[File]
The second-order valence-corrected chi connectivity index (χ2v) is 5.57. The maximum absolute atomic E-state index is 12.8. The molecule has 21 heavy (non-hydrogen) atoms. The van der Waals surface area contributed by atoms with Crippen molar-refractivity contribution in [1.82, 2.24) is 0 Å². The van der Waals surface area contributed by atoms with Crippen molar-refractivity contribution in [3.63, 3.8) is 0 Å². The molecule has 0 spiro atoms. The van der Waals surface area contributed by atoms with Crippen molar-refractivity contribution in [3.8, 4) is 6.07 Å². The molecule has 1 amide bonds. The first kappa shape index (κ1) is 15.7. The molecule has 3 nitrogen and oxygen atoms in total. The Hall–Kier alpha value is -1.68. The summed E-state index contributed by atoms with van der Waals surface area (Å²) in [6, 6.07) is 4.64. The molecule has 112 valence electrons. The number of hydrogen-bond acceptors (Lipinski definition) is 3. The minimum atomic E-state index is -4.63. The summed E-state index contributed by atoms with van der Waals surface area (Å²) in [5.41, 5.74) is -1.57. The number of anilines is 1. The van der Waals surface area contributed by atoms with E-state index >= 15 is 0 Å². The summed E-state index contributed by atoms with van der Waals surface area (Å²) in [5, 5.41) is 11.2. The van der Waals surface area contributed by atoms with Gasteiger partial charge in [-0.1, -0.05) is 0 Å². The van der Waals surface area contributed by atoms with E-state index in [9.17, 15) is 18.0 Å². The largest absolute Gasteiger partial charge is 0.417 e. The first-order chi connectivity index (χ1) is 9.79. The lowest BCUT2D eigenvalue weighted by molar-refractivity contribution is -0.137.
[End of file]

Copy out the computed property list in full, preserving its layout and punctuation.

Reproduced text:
The second-order valence-corrected chi connectivity index (χ2v) is 5.57. The maximum absolute atomic E-state index is 12.8. The molecule has 21 heavy (non-hydrogen) atoms. The van der Waals surface area contributed by atoms with Crippen molar-refractivity contribution in [1.82, 2.24) is 0 Å². The van der Waals surface area contributed by atoms with Crippen molar-refractivity contribution in [3.63, 3.8) is 0 Å². The molecule has 0 spiro atoms. The van der Waals surface area contributed by atoms with Crippen molar-refractivity contribution in [3.8, 4) is 6.07 Å². The molecule has 1 amide bonds. The first kappa shape index (κ1) is 15.7. The molecule has 3 nitrogen and oxygen atoms in total. The Hall–Kier alpha value is -1.68. The summed E-state index contributed by atoms with van der Waals surface area (Å²) in [6, 6.07) is 4.64. The molecule has 112 valence electrons. The number of hydrogen-bond acceptors (Lipinski definition) is 3. The minimum atomic E-state index is -4.63. The summed E-state index contributed by atoms with van der Waals surface area (Å²) in [5.41, 5.74) is -1.57. The number of anilines is 1. The van der Waals surface area contributed by atoms with E-state index >= 15 is 0 Å². The summed E-state index contributed by atoms with van der Waals surface area (Å²) in [5, 5.41) is 11.2. The van der Waals surface area contributed by atoms with Gasteiger partial charge in [-0.1, -0.05) is 0 Å². The van der Waals surface area contributed by atoms with E-state index in [9.17, 15) is 18.0 Å². The largest absolute Gasteiger partial charge is 0.417 e. The first-order chi connectivity index (χ1) is 9.79. The lowest BCUT2D eigenvalue weighted by molar-refractivity contribution is -0.137.